| Business Casual |

“What Tips Would You Offer Someone New to the Field?”    

A good salesman will never be out of a job. There may be challenges, but hang on

What sales tips would you offer to someone new to the field?

Jumping into a sales job or another desk job straight from kollel can be jolting. Success will require a lot of self-motivation, frustration, relationships, and tefillah. Here are some helpful tips:

Believe in your product. You’ll get lots of nos; don’t be deterred. The more you engage, the more you’ll learn your product’s true value. When you question your product, you’ll tap out before you give yourself a chance.

Believe in you. You’ll get rejected. That’s a fact! If you’re doing a great job of networking and connecting, you’ll get rejected even more. Without strong confidence in yourself outside of your sales role, it’s easy to take that rejection personally, and it won’t take long to lose the motivation.

Don’t confuse objection with rejection. I never made a sale that didn’t get its share of questions. Objections are questions. When a prospective client doesn’t want to get on board with an attempted sale, read between the lines. Ask about their hesitation. Maybe even assume a reason. They’ll tell you if you’re wrong. Now you’ll have a new angle on how to sell the product.

Go into a sales conversation listening. It’s so easy to think that talking our way into a sale is the way to close. But that doesn’t let us tune into the needs of our clients. The more we let the client do the talking, the more we’ll learn about their needs and frustrations. Use open-ended questions to get them started and don’t interrupt; they are literally telling you how to sell them the product.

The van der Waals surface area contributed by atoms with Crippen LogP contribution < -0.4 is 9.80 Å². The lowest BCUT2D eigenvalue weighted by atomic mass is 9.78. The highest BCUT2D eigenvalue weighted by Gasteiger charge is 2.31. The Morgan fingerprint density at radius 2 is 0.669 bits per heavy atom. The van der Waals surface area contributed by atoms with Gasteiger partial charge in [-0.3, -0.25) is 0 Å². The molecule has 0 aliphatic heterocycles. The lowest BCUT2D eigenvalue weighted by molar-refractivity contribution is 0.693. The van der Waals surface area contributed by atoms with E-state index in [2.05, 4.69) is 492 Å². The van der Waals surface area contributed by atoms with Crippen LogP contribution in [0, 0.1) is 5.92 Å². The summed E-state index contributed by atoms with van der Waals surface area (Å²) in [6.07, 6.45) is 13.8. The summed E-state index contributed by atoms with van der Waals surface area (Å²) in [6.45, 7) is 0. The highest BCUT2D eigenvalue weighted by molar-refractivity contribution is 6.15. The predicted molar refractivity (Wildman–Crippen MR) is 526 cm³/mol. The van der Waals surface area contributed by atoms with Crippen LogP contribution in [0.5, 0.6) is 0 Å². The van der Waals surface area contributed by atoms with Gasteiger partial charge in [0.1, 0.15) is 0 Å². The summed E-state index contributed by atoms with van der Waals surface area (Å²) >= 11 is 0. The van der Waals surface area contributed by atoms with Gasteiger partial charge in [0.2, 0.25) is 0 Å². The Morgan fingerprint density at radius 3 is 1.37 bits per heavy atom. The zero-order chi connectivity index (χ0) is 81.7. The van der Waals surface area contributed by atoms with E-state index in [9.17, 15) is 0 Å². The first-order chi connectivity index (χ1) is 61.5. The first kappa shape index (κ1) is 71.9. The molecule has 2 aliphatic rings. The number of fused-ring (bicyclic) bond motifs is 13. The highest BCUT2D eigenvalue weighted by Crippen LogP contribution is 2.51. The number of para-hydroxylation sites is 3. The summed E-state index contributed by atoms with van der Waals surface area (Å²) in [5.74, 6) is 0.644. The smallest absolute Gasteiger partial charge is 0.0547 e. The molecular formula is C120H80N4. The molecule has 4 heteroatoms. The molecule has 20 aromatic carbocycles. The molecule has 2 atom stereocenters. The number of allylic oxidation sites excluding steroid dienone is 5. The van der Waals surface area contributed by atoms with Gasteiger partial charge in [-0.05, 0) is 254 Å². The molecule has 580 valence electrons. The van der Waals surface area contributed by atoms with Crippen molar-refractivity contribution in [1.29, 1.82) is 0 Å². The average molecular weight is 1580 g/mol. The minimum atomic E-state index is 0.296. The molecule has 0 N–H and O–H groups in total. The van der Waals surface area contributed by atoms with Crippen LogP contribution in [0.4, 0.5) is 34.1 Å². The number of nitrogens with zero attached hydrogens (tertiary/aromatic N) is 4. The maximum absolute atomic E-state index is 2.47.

Get a mentor. If you don’t think you need one, wait three months. Anyone you look up to in sales has had hard times too. They just persevered while the others left the field. People like to give advice. You’ll be surprised by the generosity of your role model. It may also turn into one of your best connections.

Be the expert in the room. You just started your sales job. You’re still learning the industry. Do you know more than your prospects in this area? Convince yourself that yes! They’re talking with you, the expert. Display confidence and you’ll have a more productive conversation. Create an aura of being “the guy people should be speaking to.”

A salesman is integral for a company’s growth. A good salesman will never be out of a job. There may be challenges, but hang on.

Shalom Markman, Account Executive, Fidelity Payment Services


Sales is about getting your product or service in front of potential customers or clients.

There are different ways to accomplish this. I’ve hated cold calling since day one. I tried it, but it wasn’t for me. Instead, I focused on building a brand around myself on LinkedIn. I was careful to post interesting content, and to share my struggles and triumphs. If you only post about your product or service, people get bored very quickly.